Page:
Hart: Democrats will hold Senate, GOP will take House in midterms

October 7, 2010

Peter D. Hart.

Peter D. Hart.

October 7, 2010 — Twenty-six days out from the 2010 midterm elections, Peter D. Hart looked at whether Democrats should expect a “Category 3 or 5 Hurricane.” The chairman of Peter D. Hart Research Associates and one of the leading U.S. analysts of public opinion survey research spoke at a Shorenstein Center event co-sponsored with the Institute of Politics.

Hart opened by suggesting that Democrats should expect “something more like Katrina” than Hurricane Earl. Presenting a long list of statistics, Hart showed a picture of America where 59% of the country “believes it’s on the wrong track,” and where confidence is high in the military but low in other institutions, such as Congress, the financial industry and the health insurance industry.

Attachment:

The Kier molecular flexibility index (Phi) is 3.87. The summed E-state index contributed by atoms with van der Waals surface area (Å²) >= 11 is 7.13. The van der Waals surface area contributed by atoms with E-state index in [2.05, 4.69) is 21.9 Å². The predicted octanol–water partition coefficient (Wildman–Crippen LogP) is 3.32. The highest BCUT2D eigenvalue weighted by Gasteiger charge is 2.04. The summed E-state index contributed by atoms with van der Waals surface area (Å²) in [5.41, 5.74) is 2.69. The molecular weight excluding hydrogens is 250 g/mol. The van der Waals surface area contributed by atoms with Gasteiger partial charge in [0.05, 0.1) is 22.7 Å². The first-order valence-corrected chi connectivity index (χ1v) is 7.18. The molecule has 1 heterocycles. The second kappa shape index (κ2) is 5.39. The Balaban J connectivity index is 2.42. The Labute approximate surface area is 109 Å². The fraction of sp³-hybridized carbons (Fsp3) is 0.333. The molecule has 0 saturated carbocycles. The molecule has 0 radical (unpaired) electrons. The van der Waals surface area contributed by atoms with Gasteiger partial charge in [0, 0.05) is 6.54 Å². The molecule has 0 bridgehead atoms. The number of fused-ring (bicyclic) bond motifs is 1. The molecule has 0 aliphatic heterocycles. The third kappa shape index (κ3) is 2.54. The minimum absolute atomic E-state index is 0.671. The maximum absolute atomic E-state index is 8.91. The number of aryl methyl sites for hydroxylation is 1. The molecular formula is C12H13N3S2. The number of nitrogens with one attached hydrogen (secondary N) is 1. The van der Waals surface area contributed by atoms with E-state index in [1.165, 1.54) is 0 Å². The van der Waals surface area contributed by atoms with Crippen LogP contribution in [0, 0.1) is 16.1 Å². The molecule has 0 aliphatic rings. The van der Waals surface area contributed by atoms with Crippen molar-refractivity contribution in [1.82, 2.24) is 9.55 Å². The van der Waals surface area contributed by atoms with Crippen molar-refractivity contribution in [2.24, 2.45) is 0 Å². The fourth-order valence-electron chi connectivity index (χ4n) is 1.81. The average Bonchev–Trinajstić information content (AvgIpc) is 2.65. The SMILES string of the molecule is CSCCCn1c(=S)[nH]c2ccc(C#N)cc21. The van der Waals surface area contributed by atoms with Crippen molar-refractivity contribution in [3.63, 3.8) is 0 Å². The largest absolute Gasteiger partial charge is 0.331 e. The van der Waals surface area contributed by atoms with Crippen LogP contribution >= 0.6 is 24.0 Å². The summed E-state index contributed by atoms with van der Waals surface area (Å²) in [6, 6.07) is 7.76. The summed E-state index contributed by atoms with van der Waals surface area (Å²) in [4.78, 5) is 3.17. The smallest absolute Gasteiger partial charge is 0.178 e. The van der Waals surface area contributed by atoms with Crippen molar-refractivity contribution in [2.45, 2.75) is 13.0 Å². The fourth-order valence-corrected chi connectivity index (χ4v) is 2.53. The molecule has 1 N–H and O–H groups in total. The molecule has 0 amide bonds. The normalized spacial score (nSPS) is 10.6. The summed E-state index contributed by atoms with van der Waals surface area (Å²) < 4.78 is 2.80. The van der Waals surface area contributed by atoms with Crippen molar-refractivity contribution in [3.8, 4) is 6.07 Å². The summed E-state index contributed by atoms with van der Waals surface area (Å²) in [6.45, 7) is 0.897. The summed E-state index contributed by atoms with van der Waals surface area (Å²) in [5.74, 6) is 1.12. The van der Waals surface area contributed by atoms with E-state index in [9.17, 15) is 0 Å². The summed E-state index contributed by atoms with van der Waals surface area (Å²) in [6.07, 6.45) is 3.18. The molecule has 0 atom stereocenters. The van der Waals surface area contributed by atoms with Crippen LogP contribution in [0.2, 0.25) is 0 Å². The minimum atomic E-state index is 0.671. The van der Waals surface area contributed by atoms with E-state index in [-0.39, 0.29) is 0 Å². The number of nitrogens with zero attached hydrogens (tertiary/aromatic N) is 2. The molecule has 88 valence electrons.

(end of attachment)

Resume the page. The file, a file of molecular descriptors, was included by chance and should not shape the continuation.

As for President Obama’s approval rating, Hart said that 49% of the country disapproves of his job performance. “The problems are with the independents in the middle” who disapprove of the president, Hart said. However, he believes that the “voters haven’t turned against [Obama], and there is still a sense of more good will than negative.”

Peter D. Hart and Alex S. Jones

Peter D. Hart shows Shorenstein Center director Alex S. Jones polling results leading up to the 2010 midterm elections.

Hart labeled 2010 as the “year of the Tea Party.” Twenty-eight percent of the electorate are Tea Party supporters, and 18% agree with the party’s efforts, Hart stated. Of the GOP primary voters, 51% were Tea Party supporters. The impact of the Tea Party, Hart explained, is displayed in voter mobilization: 74% are highly motivated to vote.

Speculating on the outcome of the midterm elections, Hart said that he believes the Democrats will hold the Senate, but the Republicans will take a majority in the House. When asked his thoughts about the 2012 election, Hart said that it’s “too early.” Yet he believes that “Republicans will pay the price for the Tea Party in 2012,” and it will “skew how they approach their electorate.”

This article was written by Janell Sims and the photos taken by Leighton Walter Kille, both of the Shorenstein Center.